Following your article "Western tunes fall flat" (TES, September 16) I would like to express my strong support for the Government-initiated music manifesto and for what it is seeking to achieve in extending opportunities to all children and young people.
Much of what Youth Music has championed nationally over the past six years is embraced by the manifesto: increasing access to music; making opportunities for those who would otherwise not get the chance; wider definition of music education; including a broad range of out-of-school activities; music-making for 0 to five-year-olds; a push for more singing for young people and investment in the skills development of the workforce.
The research was commissioned by Youth Music and carried out by the National Foundation for Educational Research in response to anxiety that relatively few children from minority-ethnic backgrounds were participating - we wanted to find out why that was. The evidence from the research does suggest, as you have reported, that western classical music is perceived to be of limited relevance as a first choice for music-making by many children and young people, particularly those from minority-ethnic backgrounds.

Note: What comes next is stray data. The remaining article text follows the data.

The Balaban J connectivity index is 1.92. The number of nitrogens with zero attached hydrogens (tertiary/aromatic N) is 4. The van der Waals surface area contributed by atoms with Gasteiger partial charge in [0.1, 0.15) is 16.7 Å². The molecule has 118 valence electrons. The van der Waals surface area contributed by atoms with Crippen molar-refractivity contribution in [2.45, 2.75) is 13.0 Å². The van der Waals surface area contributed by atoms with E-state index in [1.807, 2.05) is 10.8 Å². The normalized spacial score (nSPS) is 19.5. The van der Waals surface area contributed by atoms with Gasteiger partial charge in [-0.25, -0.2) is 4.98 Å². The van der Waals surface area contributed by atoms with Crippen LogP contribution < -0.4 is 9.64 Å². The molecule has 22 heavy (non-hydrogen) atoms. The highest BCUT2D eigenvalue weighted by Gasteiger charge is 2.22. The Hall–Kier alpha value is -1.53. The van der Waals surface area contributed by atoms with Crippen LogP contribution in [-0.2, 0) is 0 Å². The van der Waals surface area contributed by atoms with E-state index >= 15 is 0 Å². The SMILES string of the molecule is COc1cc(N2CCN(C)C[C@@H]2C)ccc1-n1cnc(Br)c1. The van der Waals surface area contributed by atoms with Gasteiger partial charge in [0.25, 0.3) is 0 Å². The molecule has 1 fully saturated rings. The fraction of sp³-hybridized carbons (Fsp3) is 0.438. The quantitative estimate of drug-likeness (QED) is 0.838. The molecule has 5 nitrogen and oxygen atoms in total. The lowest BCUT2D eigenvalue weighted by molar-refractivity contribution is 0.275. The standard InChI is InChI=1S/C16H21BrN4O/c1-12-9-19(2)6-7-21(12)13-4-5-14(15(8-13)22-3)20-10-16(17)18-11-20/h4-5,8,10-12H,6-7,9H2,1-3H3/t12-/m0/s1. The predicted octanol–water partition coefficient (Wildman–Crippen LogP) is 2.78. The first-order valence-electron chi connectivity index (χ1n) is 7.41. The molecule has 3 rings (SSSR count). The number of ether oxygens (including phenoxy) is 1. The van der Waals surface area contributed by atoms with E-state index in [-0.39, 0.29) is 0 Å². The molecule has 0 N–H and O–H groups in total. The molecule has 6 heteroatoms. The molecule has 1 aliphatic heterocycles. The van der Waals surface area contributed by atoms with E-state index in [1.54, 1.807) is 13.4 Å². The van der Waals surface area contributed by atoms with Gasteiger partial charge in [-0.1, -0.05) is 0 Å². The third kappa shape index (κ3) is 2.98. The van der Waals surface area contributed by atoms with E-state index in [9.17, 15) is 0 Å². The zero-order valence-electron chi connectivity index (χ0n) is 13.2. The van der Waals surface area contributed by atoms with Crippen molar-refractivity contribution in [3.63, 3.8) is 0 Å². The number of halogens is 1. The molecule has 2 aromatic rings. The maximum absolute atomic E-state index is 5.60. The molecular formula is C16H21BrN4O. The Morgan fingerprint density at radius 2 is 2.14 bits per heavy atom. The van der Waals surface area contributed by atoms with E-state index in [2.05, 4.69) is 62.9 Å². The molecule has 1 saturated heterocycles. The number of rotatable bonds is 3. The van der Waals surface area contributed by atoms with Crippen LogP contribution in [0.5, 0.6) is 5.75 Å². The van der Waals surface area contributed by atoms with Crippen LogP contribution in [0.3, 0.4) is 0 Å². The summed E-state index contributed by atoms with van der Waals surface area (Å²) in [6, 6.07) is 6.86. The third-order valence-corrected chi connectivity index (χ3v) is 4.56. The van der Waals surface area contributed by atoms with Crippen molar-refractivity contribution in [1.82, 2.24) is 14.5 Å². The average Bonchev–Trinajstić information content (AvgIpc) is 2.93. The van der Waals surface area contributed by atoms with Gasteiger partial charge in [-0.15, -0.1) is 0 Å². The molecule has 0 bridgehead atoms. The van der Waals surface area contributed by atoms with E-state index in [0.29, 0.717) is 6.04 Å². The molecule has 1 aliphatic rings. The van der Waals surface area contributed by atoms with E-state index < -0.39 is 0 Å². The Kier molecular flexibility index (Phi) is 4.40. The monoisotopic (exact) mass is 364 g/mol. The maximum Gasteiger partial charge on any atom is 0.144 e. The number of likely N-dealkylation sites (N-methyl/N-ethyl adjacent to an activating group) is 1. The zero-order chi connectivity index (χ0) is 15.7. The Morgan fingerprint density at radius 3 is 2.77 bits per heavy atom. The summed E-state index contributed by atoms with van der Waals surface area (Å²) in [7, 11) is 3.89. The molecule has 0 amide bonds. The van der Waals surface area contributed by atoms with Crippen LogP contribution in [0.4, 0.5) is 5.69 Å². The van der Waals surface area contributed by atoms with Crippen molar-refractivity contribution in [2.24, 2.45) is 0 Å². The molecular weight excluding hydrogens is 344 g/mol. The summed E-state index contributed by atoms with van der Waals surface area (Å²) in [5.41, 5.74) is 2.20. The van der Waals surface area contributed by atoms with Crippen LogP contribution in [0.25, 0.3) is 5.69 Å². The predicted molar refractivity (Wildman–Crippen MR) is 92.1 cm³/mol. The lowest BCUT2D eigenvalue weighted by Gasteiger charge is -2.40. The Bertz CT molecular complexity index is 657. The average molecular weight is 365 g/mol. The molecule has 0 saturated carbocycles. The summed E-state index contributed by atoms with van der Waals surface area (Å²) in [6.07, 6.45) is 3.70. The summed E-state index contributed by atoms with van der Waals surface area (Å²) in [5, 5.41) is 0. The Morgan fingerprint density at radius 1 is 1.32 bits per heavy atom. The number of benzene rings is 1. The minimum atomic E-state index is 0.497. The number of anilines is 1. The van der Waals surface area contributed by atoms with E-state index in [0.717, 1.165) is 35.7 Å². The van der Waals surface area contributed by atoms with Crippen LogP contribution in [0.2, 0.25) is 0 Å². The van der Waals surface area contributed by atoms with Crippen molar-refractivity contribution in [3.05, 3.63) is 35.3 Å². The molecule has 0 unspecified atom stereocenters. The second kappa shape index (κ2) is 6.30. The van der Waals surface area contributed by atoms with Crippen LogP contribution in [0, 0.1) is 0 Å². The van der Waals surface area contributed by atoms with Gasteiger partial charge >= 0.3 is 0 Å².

Young people inhabit a musical universe where a greater variety of music is more easily available to them than ever before. Young people's music education must reflect this diversity if it is to be perceived by them as relevant. Hence the importance of the music manifesto and the support of its signatories who are working to extend musical opportunities of all kinds: rock, pop, jazz, classical and folk "world music" to the widest population of young people.
The work which Youth Music supports out of school hours in the non-formal sector seeks to complement what happens in formal education. It is clear that there remains an inequality of opportunity for children and young people of minority-ethnic and socially-deprived backgrounds. This inequality appears to be self-perpetuating within peer groups. Young people from these sectors of society are not participating because their peers do not take part. Schools, music organisations and the wider music industry must work together with determination if we are to break this cycle. In cultural, social and educational terms this is vital. Let's also not forget how easily the words "fun", "hard work", "motivating", "fulfilling", "life-changing" combine when young people describe their experience of making music.
Christina Coker Chief executive of Youth Music One America Street London SE1